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The ‘nationalisation’ of schools

Tim Brighouse

White Papers are unusual nowadays. Usually Secretaries of State rush too hastily to legislation which, in consequence of the haste, creates new and unforeseen problems.

the Secretary of State … controls virtually everything she surveys

This White Paper marks the end of the post Second World War consensus about sharing power in education among three more or less equal partners – central government, local government (once called Local Education Authorities) and the teaching profession. For 35 years post the 1944 Education Act there were no education Acts and the Secretary of State had but three powers. In the 25 years that followed there have been 40 plus Acts of Parliament and the Secretary of State has over 2000 powers. If this White Paper becomes law, she will complete the process, started in 1988, by which the Secretary of State has captured virtually all the educational powers that matter. In effect she controls everything. If parents have a complaint, she will decide if they are justified. She controls virtually everything she surveys. She controls what is taught, increasingly how it is taught, who should be a teacher, and she will hold contracts with all schools when, as the White paper proposes they become academies. In effect the process sees the ‘nationalisation’ of the schools.

The exceptions to this process will be the multi-academy trusts which will be the guardians of all the schools budgets within their trusts. (Some are already exercising rigid control of all their schools and are paying their CEOs like CEOs in the FTSE 100 index. Certainly they have proved less reliable guardians of good educational standards than might have been hoped) The Secretary of State’s power will extend to the introduction of a so-called ‘fair funding’ system but whose fairness, for example, will not extend to recognise the huge challenges some schools in socio-economic disadvantage face as a result of pupil and family mobility. Defining ‘fairness’ – like determining ‘British Values’ and then instructing a supposedly independent chief HMI to make sure schools are teaching them- is another of her powers.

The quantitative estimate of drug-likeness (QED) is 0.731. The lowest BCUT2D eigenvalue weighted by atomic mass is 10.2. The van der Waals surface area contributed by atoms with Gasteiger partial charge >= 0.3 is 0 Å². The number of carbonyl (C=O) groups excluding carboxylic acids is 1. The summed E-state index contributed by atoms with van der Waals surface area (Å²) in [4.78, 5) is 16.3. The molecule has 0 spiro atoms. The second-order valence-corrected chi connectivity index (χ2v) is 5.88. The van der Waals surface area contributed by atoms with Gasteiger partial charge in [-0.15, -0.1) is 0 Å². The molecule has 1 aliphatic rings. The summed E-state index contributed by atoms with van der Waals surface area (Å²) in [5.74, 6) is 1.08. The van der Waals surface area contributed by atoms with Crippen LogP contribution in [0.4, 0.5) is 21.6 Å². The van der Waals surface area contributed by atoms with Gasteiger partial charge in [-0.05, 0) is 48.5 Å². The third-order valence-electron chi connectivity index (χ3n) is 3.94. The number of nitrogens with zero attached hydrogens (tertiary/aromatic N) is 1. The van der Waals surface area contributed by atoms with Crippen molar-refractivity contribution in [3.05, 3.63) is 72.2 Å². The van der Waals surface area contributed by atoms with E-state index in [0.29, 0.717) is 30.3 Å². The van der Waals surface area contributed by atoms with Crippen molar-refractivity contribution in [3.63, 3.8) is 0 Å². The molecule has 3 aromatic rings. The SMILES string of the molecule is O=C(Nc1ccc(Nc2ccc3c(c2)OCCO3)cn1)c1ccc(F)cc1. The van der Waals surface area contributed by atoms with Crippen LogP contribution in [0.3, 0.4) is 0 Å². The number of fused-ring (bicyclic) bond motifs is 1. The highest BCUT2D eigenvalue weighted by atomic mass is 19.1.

When this process started in 1987 I wrote a piece for the Observer, under the headline ‘First Steps on a Downward Path’ pointing out that the Secretary of State would gain 250 powers and that there lay the real danger lay in the threat to a healthy democracy. I compared what was then being proposed to the actions of the authoritarian church states of the 16th century and conjured up images of brown and black as I prayed in aid of my argument our post war determination to avoid the totalitarian tendencies of continental Europe in the 1930s. I concluded that Observer article by ‘fearing not for my children but my grandchildren’. And so sadly it has turned out.

It is now the case that Nicky Morgan has more powers over what is taught and how it is taught than any national minister in any developed country and arguably slightly more than Stalin, Mussolini or Hitler. I confess I never imagined, even in my wildest nightmares, that a Secretary of State would send a copy of the King James Bible to every school even as he was ignoring – no encouraging – the disintegration of the teaching supply chain. Marie Antoinette would have been proud of him.

why in the United Kingdom do the Scots, the Welsh and the Northern Irish do things so differently

Maybe this centralisation of power doesn’t matter. But if it doesn’t why in the United Kingdom do the Scots, the Welsh and the Northern Irish do things so differently? Do those future UK citizens not need to be taught British Values?

This White Paper together with the consultative document on Fair Funding contribute to a sense of powerlessness which is the enemy of democracy itself.